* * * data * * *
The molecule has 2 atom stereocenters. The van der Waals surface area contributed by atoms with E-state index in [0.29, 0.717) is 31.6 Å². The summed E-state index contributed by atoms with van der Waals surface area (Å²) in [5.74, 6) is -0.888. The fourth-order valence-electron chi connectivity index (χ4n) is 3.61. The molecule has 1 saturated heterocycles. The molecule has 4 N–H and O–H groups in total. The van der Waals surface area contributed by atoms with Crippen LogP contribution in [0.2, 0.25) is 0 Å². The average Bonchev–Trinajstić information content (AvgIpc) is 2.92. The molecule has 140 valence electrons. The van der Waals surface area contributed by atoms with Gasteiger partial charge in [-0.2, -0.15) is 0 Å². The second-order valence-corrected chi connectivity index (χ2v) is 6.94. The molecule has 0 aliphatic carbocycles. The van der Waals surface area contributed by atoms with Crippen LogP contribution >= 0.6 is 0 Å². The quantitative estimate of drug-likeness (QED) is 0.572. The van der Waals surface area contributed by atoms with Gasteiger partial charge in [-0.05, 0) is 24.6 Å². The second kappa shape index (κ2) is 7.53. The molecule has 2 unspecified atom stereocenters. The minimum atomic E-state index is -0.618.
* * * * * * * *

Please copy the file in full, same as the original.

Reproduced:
The molecule has 2 atom stereocenters. The van der Waals surface area contributed by atoms with E-state index in [0.29, 0.717) is 31.6 Å². The summed E-state index contributed by atoms with van der Waals surface area (Å²) in [5.74, 6) is -0.888. The fourth-order valence-electron chi connectivity index (χ4n) is 3.61. The molecule has 1 saturated heterocycles. The molecule has 4 N–H and O–H groups in total. The van der Waals surface area contributed by atoms with Crippen LogP contribution in [0.2, 0.25) is 0 Å². The average Bonchev–Trinajstić information content (AvgIpc) is 2.92. The molecule has 140 valence electrons. The van der Waals surface area contributed by atoms with Gasteiger partial charge in [-0.2, -0.15) is 0 Å². The second-order valence-corrected chi connectivity index (χ2v) is 6.94. The molecule has 0 aliphatic carbocycles. The van der Waals surface area contributed by atoms with Crippen LogP contribution >= 0.6 is 0 Å². The quantitative estimate of drug-likeness (QED) is 0.572. The van der Waals surface area contributed by atoms with Gasteiger partial charge in [-0.05, 0) is 24.6 Å². The second kappa shape index (κ2) is 7.53. The molecule has 2 unspecified atom stereocenters. The minimum atomic E-state index is -0.618.